For more Rants & Raves with its comics news and reviews, gossip and cartooning lore, visit www.RCHarvey.com


Soon To Be A Motion Picture Near You

Mike DianaOver twenty years after his mini-comic Boiled Angel made comix creator Mike Diana the first and only U.S. artist ever convicted of obscenity, an upcoming documentary aims to tell his story, reported Maren Williams at the Comic Book Legal Defense Fund. “Directed by cult filmmaker Frank Henenlotter and funded in part by a Kickstarter campaign, ‘The Trial of Mike Diana’ will explore the often subjective standards of obscenity and the intense backlash that can result from what are after all “only lines on paper.”

Diana’s work was exactly the kind that CBLDF was created to defend: “Boiled Angel featured nudity and sexuality, but also extreme violence, including mutilation, rape, and child molestation, as well as taboo subjects such as necrophilia and cannibalism,” Williams went on — although none of this is evident on the surreal cover.


CBLDF financed Diana’s defense by local attorney Luke Lirot. “Despite Lirot’s valiant efforts and the fact that Boiled Angel did not meet the definition of obscenity as laid out in the three-pronged Miller Test, Diana was convicted and received a fine of $3,000, as well as a sentence of three years’ probation, which included stipulations that he stay away from minors and refrain from drawing.”

This diabolic sentence also directed that he would be subject to unannounced inspections by police.

The upcoming documentary will include original animation by Diana himself and will feature “interviews with several key players from the trial and the surrounding spectacle, as well as commentary on Diana’s case and his art from a slate of industry experts including Neil Gaiman, who was inspired to join CBLDF’s board of directors after witnessing this miscarriage of justice. Filming of The Trial of Mike Diana is nearly complete,” Williams concluded, “ — we’re thrilled to see this project come to fruition!

For more Rants & Raves with its comics news and reviews, gossip and cartooning lore, visit www.RCHarvey.com


That Iowa farmer/cartoonist who was fired last summer for drawing an editorial cartoon critical of one of his newspaper’s advertisers? He’s back at Fort Dodge’s weekly Farm News. And he says he’s happy to be back. Rick Friday had been a fixture at the paper for over 20 years with his It’s Friday cartoon, and the national notoriety the paper attracted for firing him made the editors confront second thoughts — a remarkably unusual occurrence among editors who may regret publishing a cartoon that earns them criticism. But these guys were courageous enough to admit their mistake. They phoned the cartoonist, apologized, and asked him to return. Some negotiations ensued, and then on July 1, his cartoon returned. At the website, a message: "Farm News is delighted to announce the return of cartoonist Rick Friday. Beginning today, his witty insight will regularly return to its home on our editorial page and our website. Welcome back, Rick."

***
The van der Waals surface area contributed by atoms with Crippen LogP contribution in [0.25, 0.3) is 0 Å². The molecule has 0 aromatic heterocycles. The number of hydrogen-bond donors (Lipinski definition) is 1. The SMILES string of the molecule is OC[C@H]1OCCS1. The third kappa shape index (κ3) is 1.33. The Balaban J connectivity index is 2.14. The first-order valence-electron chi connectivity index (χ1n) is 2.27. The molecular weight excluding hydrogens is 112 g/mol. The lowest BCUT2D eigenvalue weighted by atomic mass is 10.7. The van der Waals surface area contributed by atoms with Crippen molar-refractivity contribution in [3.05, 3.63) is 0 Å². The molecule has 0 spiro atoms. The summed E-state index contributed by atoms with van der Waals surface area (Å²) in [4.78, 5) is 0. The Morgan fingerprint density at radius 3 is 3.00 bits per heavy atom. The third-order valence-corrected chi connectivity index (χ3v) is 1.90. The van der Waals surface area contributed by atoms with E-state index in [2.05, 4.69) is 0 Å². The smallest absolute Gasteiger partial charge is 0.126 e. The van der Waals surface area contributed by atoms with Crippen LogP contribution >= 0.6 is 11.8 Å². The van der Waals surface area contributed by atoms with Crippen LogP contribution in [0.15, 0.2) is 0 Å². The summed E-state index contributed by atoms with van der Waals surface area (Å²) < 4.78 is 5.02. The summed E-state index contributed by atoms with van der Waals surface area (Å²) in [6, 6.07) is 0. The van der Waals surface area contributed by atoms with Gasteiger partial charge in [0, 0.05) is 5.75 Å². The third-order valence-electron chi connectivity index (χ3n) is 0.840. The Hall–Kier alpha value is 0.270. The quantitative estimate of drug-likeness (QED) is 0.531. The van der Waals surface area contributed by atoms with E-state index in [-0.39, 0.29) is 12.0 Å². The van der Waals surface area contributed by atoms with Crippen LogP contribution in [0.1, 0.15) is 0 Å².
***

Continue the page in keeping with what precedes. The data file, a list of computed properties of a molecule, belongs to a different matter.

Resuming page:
Getting fired brought fame to Friday from across the country, reported Charly Harley (from whose report I culled most of these words) — including articles in the Columbia Journalism Review and The New York Times. Friday said he received more than a thousand Facebook messages of support from around the world and has had job offers to draw for several different publications. He’ll be attending to some of them whilst still producing his weekly visual comment for the Farm News.


For more Rants & Raves with its comics news and reviews, gossip and cartooning lore, visit www.RCHarvey.com


In Turkey, President Recep Tayyip Erdogan has been cracking down lately on opposition throughout the country in the wake of a failed coup attempt several months ago. Tens of thousands of alleged coup collaborators have been jailed or fired from their jobs.

“A failed coup is a great excuse to get rid of everyone Erdogan doesn’t like,” said editoonist/syndicate mogul Daryl Cagle in reporting the story — whether they were involved with the coup or not. “Virtually all of the media outlets that have been critical of him have been closed down. The only opposition paper left, Cumhuriyet, was raided last week with their editors, their top writers and their editorial cartoonist thrown in jail.”

The cartoons of Musa Kart have enraged Erdogan for years. Erdogan tried to put Kart in jail for nine years for the 2014 cartoon on the left below, that depicts a money-laundering scandal as a hologram of Erdogan looks the other way.


Kart was detained by police and his home searched. Kart was acquitted of the charges, and as he left the courthouse, he said:

“How will they explain this to the world? I am being taken into custody for drawing cartoons. I’ve been trying for years to turn what we’re living through in this country into cartoons. Now I feel like I’m living in one.”

The 2005 cartoon on the right, above, shows Erdogan entangled in strings. Kart was tried and sentenced to prison, “but his penalty was reduced to a fine, and the courts later dismissed the fine,” Cagle said.

Hundreds of protesters camped overnight at the Istanbul headquarters of Cumhuriyet in support of the paper as the last symbol of freedom of the press.

Altogether, Cagle reported, “170 news media outlets have been shut down since the attempted coup and 105 journalists arrested. Authorities revoked the press accreditation of more than 700 journalists while thousands of journalists are unemployed.”